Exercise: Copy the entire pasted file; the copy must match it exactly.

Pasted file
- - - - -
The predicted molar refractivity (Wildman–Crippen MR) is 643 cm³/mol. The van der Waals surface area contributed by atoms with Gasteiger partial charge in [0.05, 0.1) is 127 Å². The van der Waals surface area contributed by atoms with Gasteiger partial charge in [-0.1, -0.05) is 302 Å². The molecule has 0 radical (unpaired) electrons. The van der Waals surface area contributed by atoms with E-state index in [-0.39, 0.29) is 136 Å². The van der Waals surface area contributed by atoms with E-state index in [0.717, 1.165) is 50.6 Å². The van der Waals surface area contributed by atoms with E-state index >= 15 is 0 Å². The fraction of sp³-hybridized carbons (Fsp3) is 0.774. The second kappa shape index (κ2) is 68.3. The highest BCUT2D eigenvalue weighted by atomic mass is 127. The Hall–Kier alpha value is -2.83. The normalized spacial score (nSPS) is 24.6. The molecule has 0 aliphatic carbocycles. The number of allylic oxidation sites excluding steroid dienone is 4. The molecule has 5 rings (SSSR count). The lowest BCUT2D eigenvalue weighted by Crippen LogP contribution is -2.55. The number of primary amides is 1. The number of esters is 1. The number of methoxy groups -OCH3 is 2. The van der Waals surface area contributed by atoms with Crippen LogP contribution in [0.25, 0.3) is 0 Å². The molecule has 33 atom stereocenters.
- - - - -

The predicted molar refractivity (Wildman–Crippen MR) is 643 cm³/mol. The van der Waals surface area contributed by atoms with Gasteiger partial charge in [0.05, 0.1) is 127 Å². The van der Waals surface area contributed by atoms with Gasteiger partial charge in [-0.1, -0.05) is 302 Å². The molecule has 0 radical (unpaired) electrons. The van der Waals surface area contributed by atoms with E-state index in [-0.39, 0.29) is 136 Å². The van der Waals surface area contributed by atoms with E-state index in [0.717, 1.165) is 50.6 Å². The van der Waals surface area contributed by atoms with E-state index >= 15 is 0 Å². The fraction of sp³-hybridized carbons (Fsp3) is 0.774. The second kappa shape index (κ2) is 68.3. The highest BCUT2D eigenvalue weighted by atomic mass is 127. The Hall–Kier alpha value is -2.83. The normalized spacial score (nSPS) is 24.6. The molecule has 0 aliphatic carbocycles. The number of allylic oxidation sites excluding steroid dienone is 4. The molecule has 5 rings (SSSR count). The lowest BCUT2D eigenvalue weighted by Crippen LogP contribution is -2.55. The number of primary amides is 1. The number of esters is 1. The number of methoxy groups -OCH3 is 2. The van der Waals surface area contributed by atoms with Crippen LogP contribution in [0.25, 0.3) is 0 Å². The molecule has 33 atom stereocenters.